Majority Of Staff And Managers See Some Sign Of IT Talent Shortage
But most of those only see it certain specialties or geographic areas.
There's a raw, emotional split in the IT community over whether there's truly a U.S. shortage of tech talent. Some see the talent "shortage" as an idea cooked up by management to justify more visas for low-wage foreign workers. But our recent survey found something surprising: Business technology managers and staffers hold very similar views on whether there's a shortage. About two-thirds of both groups see some signs of a shortage.
The most prevalent view--by 45% of managers and 40% of staff--is that there's a shortage only in certain IT specialties and some geographies. Another quarter of staffers and 29% of managers see a shortage in many IT areas, according to our survey of 893 managers and 270 staffers involved in the IT hiring process. Twenty-three percent of managers and 29% of staffers say there's no U.S. shortage.
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2007 was indeed a very good year for IT job creation, according to the most recent numbers from the Bureau of Labor Statistics--the best year ever, in fact, in the seven years the bureau has been using its current IT job categories to survey workers. The eight IT job segments added more than 300,000 jobs last year, with average quarterly employment topping 3.76 million last year, up from 3.46 million at the end of 2006. Quarterly unemployment for those categories averaged 2% in 2007, exactly the same as for the larger professional and management employment category. Software engineers and computer scientists/system analysts make up 45% of the IT workforce.
Still, IT pros remain unsure of the profession's future. Just 55% of staffers who responded to our survey say they believe there are more career opportunities today than when they entered the profession, while 59% of managers think that's the case. Sixty percent of staffers and 62% of managers believe the United States is losing its leadership position in IT.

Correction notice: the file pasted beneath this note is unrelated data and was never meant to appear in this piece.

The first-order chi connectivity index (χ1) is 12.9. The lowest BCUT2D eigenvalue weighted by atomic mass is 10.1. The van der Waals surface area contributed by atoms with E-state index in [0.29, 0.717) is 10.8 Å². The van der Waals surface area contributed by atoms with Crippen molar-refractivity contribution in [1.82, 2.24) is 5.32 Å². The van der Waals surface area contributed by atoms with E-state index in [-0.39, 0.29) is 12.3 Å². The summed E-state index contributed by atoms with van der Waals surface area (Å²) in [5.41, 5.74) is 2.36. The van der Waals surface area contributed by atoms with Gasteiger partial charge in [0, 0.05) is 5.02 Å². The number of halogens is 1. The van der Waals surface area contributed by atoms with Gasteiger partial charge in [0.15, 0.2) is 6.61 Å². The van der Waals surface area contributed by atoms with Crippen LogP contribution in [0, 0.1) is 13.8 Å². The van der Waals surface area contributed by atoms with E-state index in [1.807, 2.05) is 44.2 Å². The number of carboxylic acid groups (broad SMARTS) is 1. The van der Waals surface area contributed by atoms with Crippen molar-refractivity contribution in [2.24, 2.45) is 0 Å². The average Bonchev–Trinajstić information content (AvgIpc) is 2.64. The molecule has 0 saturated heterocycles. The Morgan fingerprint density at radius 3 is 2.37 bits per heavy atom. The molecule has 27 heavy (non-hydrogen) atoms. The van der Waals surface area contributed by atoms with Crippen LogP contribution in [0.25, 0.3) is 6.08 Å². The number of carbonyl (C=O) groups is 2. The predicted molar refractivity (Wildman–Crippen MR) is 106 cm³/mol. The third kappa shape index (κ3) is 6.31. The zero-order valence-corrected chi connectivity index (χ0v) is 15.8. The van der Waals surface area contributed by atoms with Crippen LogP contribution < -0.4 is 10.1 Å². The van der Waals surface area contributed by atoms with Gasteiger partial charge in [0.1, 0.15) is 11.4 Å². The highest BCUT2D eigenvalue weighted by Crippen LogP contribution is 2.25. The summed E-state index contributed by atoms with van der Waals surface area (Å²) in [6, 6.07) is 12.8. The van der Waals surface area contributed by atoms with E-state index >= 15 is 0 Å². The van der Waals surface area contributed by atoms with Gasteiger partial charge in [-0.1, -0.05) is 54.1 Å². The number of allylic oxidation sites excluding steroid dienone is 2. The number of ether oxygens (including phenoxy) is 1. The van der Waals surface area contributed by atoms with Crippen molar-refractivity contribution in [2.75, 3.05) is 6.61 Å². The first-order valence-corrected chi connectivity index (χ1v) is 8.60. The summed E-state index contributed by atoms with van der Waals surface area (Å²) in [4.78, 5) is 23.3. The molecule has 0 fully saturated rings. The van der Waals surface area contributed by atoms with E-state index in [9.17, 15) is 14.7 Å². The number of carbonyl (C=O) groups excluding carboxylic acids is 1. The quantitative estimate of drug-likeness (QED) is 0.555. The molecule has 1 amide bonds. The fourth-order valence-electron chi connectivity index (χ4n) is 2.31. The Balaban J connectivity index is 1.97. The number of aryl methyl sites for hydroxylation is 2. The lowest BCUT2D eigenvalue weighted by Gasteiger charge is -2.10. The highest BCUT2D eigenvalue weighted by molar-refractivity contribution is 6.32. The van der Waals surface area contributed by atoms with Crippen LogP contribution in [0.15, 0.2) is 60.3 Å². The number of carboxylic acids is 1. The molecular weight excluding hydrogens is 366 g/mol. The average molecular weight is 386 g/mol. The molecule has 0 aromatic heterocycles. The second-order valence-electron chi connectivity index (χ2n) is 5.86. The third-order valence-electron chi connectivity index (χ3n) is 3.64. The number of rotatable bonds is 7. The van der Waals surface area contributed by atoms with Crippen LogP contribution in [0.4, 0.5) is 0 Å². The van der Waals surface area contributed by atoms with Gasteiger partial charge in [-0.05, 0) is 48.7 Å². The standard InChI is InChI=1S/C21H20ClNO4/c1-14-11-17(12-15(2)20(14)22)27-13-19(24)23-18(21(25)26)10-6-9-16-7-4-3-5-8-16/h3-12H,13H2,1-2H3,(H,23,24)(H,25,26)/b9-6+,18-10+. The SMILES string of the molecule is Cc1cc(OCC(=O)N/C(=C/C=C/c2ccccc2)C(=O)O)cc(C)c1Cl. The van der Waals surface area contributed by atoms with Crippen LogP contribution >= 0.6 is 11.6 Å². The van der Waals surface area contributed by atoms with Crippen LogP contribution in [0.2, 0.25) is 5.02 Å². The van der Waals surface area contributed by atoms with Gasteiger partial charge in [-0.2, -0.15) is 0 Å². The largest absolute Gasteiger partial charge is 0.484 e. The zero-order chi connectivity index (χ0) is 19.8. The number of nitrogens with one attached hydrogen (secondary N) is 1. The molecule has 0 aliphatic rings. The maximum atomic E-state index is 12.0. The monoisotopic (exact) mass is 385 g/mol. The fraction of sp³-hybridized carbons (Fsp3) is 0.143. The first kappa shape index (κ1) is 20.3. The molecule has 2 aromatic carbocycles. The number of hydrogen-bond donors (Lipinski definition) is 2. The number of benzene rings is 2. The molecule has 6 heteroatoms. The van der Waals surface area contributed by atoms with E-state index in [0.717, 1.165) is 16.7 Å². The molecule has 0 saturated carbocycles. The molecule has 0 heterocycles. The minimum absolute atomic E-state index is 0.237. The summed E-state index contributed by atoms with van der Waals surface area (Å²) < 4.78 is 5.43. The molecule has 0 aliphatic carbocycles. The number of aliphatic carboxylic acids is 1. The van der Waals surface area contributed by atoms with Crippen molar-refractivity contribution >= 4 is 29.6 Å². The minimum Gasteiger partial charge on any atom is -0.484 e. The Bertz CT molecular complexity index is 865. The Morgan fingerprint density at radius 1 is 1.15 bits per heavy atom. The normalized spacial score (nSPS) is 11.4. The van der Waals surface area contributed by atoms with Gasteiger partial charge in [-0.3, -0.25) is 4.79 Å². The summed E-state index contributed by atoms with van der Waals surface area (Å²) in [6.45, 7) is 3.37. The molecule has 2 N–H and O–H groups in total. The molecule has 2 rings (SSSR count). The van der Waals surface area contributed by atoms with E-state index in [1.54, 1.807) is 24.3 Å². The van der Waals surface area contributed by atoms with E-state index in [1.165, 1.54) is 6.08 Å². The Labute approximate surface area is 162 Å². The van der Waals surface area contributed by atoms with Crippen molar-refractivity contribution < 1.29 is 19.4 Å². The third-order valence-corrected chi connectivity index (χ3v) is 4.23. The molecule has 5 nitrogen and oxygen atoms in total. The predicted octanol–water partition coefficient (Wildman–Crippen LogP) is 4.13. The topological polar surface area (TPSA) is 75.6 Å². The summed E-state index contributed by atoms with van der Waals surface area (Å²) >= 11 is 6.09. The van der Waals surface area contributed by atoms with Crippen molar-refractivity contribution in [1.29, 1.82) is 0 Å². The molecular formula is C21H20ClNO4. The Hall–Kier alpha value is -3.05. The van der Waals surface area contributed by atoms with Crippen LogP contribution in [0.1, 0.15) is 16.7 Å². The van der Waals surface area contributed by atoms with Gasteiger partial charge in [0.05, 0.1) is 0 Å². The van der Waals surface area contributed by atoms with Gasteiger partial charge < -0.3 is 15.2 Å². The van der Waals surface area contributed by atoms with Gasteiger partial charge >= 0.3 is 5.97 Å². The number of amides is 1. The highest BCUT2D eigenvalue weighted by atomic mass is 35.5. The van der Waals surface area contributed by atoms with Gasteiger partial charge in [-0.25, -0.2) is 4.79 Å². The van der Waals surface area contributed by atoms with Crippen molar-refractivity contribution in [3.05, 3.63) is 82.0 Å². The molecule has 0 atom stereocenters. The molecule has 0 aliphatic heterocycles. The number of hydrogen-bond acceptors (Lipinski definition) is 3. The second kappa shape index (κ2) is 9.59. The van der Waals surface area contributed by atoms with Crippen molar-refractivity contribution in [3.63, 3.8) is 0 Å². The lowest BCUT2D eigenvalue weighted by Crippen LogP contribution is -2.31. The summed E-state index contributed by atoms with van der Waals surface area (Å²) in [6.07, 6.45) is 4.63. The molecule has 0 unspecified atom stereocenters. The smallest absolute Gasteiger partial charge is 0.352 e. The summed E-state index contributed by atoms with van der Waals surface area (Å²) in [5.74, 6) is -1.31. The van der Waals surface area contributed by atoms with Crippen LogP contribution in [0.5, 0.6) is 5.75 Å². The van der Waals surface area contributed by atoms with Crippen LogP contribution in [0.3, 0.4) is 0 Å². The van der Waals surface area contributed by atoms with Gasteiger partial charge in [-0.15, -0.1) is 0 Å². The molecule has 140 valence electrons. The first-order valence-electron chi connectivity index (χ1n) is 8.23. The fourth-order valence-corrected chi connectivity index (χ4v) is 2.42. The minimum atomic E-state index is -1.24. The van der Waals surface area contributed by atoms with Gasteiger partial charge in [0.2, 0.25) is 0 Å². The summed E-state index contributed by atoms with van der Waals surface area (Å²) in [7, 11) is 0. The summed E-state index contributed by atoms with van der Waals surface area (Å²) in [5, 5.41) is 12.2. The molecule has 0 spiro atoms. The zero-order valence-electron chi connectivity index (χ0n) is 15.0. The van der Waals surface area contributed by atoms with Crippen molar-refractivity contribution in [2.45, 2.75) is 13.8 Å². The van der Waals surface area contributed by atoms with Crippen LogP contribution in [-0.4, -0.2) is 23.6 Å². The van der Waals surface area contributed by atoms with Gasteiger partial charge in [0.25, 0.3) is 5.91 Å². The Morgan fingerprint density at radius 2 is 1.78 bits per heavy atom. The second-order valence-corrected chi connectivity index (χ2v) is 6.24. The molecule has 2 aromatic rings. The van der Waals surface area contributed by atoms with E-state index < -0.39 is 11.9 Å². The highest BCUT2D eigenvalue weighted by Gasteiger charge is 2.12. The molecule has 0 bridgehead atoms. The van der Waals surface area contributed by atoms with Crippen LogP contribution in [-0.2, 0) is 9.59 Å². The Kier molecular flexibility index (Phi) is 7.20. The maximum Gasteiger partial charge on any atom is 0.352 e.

Yet a healthy majority would recommend an IT career to a child or other family member--74% of staffers and 71% of managers.
One 16-year IT veteran, a director supporting engineering applications at a major electronics company, says IT's not much different from most career choices--it depends on the company. A company that's growing, adding new applications, and building new systems is going to provide an exciting track for a young person starting a career. One in belt-tightening, do-more-with-less mode will make it tough. He sees a talent shortage in his specialized area, supporting highly technical engineering applications, because it's hard to find experienced people either in the United States or abroad, and it's not a growth area that attracts entry-level people. It's "more of a quality shortage than in actual head count," he says.
U.S. IT workers are split evenly over the coming baby boomer retirement wave, with managers slightly more worried than staff. Managers split exactly 50-50, while 42% of staff expect a shortage. Says one survey respondent: "Most of the retiring baby boomers are not really ready to retire, so you will see about 40% of that workforce continue to work well into their 70s ... at their office in their homes or in a nearby office."
There's plenty of uncertainty heading into 2008. Will healthy IT job growth continue? If there's an economic slowdown, will IT be severely cut, as it was during the last recession? One thing's likely: IT pros are likely to remain sharply divided over the answers.
Illustration by Brian Stauffer
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